Spine Anatomy: The Basics
Are you suffering from a condition causing back or spine pain? If so, let’s take a minute to discuss spine anatomy. In order to fully understand the cause of your back pain and the right approach for treatment, it’s important to understand the anatomy of your spine. Let’s start with the basics. Your spine is the structure that allows you to stand up, move, bend, and twist. It also protects your spinal cord which connects your brain to your nervous system.
Spine Anatomy: Five Regions of the Spine
Your spine has 33 bones or vertebrae that are stacked on top of one another and divided into five regions. Vertebrae come in all sizes and provide support to your body. The five regions of the spine include:
- Cervical Spine. The cervical spine is another name for your neck and features seven vertebrae that run from the stem of your brain down your neck. It is considered the most mobile section of the spine.
- Thoracic Spine. On the thoracic spine, you’ll find 12 vertebrae on your upper and middle back. The range of motion in the thoracic spine is limited.
- Lumbar Spine. The lumbar spine has five vertebrae and begins below your shoulder and goes down to your abdomen. Since these vertebrae are larger, they are able to handle the stress of carrying heavy objects and lifting.
- Sacral Spine. On the sacral spine, there are five fused vertebrae that form the sacrum. This region starts in your lower back, extends to your tailbone and connects your spine to your hip bones.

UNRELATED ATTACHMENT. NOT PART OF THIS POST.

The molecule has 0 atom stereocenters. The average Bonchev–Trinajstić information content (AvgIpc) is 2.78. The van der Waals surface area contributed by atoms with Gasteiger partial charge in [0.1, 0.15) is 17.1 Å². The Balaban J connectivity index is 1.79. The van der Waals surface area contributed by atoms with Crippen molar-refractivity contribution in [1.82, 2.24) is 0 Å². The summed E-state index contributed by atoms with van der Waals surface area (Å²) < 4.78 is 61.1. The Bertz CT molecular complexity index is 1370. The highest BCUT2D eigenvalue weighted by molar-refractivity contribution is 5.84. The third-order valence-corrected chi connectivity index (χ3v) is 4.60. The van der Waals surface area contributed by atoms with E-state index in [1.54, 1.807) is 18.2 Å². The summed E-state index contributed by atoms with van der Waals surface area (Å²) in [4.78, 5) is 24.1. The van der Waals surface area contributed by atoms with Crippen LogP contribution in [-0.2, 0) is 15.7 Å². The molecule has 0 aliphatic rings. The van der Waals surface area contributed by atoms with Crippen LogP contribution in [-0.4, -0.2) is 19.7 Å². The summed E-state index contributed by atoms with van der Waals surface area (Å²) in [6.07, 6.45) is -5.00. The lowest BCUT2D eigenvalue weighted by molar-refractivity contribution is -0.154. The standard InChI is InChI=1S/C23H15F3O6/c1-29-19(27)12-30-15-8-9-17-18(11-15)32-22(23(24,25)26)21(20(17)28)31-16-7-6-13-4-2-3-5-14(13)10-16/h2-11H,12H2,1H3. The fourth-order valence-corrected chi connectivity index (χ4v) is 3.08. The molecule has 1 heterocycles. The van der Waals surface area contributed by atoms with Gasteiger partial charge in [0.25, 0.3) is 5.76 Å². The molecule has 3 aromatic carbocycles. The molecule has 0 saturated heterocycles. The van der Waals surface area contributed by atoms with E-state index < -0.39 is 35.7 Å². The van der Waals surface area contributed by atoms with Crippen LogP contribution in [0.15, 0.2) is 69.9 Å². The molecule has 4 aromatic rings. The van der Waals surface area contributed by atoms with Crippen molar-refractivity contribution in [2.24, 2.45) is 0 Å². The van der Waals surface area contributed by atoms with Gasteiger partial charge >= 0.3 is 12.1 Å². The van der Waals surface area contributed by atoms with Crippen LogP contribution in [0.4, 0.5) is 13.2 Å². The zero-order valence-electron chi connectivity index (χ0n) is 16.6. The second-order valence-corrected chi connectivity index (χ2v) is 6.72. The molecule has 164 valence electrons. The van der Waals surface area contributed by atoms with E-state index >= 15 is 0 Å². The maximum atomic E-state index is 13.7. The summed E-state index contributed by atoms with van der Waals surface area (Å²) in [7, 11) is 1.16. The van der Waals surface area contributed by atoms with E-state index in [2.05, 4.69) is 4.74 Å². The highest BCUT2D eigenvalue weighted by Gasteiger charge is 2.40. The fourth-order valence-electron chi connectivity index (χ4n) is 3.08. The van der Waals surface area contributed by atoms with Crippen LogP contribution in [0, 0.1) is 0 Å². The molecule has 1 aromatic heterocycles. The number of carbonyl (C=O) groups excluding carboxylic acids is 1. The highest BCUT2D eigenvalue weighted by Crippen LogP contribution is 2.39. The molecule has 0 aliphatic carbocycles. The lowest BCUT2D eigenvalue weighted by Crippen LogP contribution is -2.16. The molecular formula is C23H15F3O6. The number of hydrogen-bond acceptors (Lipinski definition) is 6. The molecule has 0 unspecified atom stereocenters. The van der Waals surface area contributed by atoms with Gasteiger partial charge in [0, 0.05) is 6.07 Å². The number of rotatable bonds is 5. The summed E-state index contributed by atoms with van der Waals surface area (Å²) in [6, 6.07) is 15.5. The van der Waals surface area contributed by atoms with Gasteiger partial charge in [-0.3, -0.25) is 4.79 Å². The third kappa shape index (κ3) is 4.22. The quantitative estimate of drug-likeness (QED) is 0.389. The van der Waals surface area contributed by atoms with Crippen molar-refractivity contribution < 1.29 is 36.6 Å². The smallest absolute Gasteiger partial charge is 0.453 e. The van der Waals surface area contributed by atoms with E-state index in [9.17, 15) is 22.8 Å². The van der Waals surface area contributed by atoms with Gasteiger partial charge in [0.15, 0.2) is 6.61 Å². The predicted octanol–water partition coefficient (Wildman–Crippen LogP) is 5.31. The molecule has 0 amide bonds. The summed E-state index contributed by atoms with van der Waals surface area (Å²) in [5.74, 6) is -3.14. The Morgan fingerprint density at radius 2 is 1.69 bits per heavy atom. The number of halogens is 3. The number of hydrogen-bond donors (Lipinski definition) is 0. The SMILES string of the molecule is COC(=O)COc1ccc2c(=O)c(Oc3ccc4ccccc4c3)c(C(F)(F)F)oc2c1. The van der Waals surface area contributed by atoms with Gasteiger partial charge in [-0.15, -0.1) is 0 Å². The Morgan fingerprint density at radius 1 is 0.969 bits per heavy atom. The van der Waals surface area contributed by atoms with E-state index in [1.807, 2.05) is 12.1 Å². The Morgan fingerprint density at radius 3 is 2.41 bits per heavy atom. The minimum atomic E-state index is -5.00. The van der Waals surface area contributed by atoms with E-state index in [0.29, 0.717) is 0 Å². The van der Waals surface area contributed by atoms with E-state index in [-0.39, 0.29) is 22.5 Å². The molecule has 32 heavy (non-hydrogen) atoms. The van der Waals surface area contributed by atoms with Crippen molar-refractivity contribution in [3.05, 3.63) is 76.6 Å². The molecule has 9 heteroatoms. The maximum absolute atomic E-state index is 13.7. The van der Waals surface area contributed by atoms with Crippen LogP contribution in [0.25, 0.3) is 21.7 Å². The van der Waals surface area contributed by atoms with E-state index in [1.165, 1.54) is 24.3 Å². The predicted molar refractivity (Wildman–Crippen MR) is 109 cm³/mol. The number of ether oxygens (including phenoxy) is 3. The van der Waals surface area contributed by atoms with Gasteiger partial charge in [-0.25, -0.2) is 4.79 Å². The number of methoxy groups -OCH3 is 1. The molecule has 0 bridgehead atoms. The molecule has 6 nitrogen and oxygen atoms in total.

- Coccygeal Spine. The coccygeal spine contains four fused vertebrae referred to as the coccyx. It is located at the bottom of your spine and provides attachment for the ligaments and muscles of the pelvic floor.
Why an “S” Curve?
When you look at a normal spine from the side, you’ll notice a curve that is in the shape of an S. The S curve allows a healthy spine to withstand all types of stress. While the cervical spine curves inward, the thoracic spine curves outward, and the lumbar spine curves inward. Each region of the spine depends on the strength of the others to function at its optimal level.
Since we rely on our spine to move, daily life can be very difficult when it causes pain. At Pacific Spine, we see patients that are living with back pain for a number of different reasons. In most cases, back pain is caused by muscular problems, degenerated discs, tumors, infections, sciatica, scoliosis, or osteoarthritis.